• Weight: 35 – 40 kg (female adult), 40 – 45 kg (adult male).
  • Height: 63.5 cm (adult), 55.9 – 78.7 cm (adult male), 50.8 – 71.1 cm (adult female).
  • Temperament: Gentle, calm, intelligent, and territorial, but loyal to their owners and very protective.

5: Kombai or Combai Dog


The Combai is a powerful working dog that is native to the Southern Indian region of Tamil Nadu. When Maravar kings held sway over South India, Combai were used to hunt boar, bison, and deer. The breed is also known as Indian or Tamil bear hounds.

The Combai is usually tan or red-brown with a black mask and a ridge line along its back. It has very powerful jaws, a deep and broad chest, and erect ears. These dogs are very active and savage, but at the same time very protective to their owners. Combai don't like the company of unknown dogs or other animals and are very aggressive towards them. They have been known to fight intruders—human or animal—to the death.

It is difficult to find a purebred Combai, as the importance of this dog has diminished and the breed is listed as endangered.

  • Height: 21 to 25 inches.
  • Weight: Average 26 to 34 kg, with some rare examples up to 38 kg.
  • Temperament: Aggressive, protective, and territorial.

6: Rajapalayam


This is a tall one, only slightly smaller than a Great Dane, and has a powerful, muscular, and heavy build. It is a typical boar hound used for hunting wild boar and hare. It was the companion dog of the royal family of the Southern Indian town of Rajapalayam and that's where it gets his name.

It is a hound, and therefore should be kept in optimum working condition. It needs wide open spaces and is very affectionate and devoted towards its owner, although not always demonstrative. They do not usually like to be touched or handled by strangers and are known to be one-man dogs. Rajapalayam usually do not get along well with other pets (like cats) owing to their strong hunting instincts.

  • Height: Usually measures about 65–75 cm (25–30 inches).
  • Weight: About 32 - 42 kg—some up to 48 kg.
  • Temperament: Loyal, Intelligent, dedicated, one-man dog.
  • Category: Working dogs, bred for boar hunting.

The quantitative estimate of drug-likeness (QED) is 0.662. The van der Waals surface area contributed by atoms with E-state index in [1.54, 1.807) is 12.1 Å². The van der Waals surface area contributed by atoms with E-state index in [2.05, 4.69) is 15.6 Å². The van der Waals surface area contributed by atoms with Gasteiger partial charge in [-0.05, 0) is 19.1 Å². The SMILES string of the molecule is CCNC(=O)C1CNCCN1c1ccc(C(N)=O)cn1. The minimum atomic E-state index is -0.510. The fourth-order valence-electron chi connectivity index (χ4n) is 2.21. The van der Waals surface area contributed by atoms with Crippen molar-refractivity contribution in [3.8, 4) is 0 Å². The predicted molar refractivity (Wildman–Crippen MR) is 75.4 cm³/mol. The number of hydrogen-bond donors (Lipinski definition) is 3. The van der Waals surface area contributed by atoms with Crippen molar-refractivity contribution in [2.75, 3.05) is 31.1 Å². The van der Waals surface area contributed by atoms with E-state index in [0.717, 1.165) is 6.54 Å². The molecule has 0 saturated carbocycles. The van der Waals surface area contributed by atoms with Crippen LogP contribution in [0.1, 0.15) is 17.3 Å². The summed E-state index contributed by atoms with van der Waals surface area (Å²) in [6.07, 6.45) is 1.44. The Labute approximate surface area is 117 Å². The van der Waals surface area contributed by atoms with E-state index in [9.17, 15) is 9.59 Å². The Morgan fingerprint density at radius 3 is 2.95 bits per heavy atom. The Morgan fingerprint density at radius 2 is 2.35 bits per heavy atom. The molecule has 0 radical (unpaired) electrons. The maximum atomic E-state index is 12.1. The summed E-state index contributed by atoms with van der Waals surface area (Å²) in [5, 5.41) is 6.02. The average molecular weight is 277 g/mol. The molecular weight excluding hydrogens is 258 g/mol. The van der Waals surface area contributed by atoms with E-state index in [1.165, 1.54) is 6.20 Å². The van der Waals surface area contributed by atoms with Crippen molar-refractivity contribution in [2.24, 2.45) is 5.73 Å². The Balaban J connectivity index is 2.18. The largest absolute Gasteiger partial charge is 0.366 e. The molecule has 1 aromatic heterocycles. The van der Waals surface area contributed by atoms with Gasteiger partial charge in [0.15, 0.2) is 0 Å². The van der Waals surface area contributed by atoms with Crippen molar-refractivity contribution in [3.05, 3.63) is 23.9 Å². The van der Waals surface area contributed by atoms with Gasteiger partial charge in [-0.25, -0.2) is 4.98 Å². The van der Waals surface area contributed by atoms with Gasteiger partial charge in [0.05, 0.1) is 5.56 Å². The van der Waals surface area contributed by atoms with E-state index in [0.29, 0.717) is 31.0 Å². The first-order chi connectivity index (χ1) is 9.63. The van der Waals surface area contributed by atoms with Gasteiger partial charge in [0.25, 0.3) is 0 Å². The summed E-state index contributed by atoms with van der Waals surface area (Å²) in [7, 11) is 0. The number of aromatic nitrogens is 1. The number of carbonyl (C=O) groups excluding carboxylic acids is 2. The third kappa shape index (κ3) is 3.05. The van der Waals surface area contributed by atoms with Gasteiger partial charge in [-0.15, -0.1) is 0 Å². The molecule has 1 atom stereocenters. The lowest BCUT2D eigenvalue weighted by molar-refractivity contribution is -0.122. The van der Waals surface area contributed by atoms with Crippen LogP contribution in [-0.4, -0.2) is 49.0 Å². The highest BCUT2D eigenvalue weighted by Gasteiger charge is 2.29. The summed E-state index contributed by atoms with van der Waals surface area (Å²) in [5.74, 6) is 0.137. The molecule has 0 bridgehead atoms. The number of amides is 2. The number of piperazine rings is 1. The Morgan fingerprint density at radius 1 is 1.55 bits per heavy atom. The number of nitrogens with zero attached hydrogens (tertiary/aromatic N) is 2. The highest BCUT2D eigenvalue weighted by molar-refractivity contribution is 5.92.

Indian dogs are very large and even attack lions.

— Ctesias, 400 BC

7: Kashmir Sheepdog or Bakharwal Mastiffs

The Bakharwal is an indigenous breed of the Himalayan origin and was bred exclusively by a Muslim nomadic group called Gujjars to protect their livestock from predators. The name Bakharawal is taken from the word bakri, meaning goat, because they were bred to protect goats and sheep from wolves and bears. Also known as a Kashmir sheepdog, Bakarwal mastiff, Kashmiri Bakharwal dog, Gujjar watchdog, Bakarwal, Gujjar dog, and Kashmiri mastiff.

Bred for many centuries by the Gujjar as a livestock guardian and settlement protector, Bakharwals are deep-chested, muscular, and agile. They have straight backs, broad shoulders, and long legs. Their bodies are strong-boned, with powerful necks and large heads.

This dog has special traits that make them unique:

  • Likes vegetarian food. Its favourite food is milk and bread.
  • Identified as endangered.
  • The breed is not registered with major kennel clubs.
  • Height: Average 24 to 30 inches, with some rare examples up to 34 inches.
  • Weight: Average, 30 -38 kg. with some examples up to 42 kg.
  • Temperament: Very protective, loyal, intelligent, and friendly.

8: Rampur Hound


The Rampur greyhound is a sight hound native to the Northern Indian city of Rampur, used to hunt deer, fox, jackal, and rabbits. It was considered a test of courage for a single hound to take down a golden jackal. They may appear lazy, but when needed, they have great running speed and stamina. Some can run up to 42 miles per hour, much faster than Indian wild dogs or Dholess. They have cat-like balance and are able to walk on ledges and fences.

They are very intelligent, loyal, and devoted to their owners. They don't usually like strangers or other pets.

  • Height: Female: 62–71 cm, male: 64–74 cm.
  • Weight: Female: 22–26 kg, male: 22–31 kg.
  • Temperament: Very intelligent, loyal, and devoted to their owners.

9: Kanni


"Kanni" means maiden. This breed is rare and indigenous to Tamil Nadu, India. The breed descends from the Caravan or Mudhol hound and the Saluki. They are used for hunting.

Kanni resemble the smooth-coated Saluki or doberman pinscher, with naturally cropped ears and long tails. They are usually black and tan in colour, sometimes with white on the feet and the chest. There is a cream-coloured variety known as Paalakanni. It's agile, graceful, and moderately built, with a deep chest and a slim body. The male of this variety stands about 25 inches at the withers, with the female standing about 22 inches.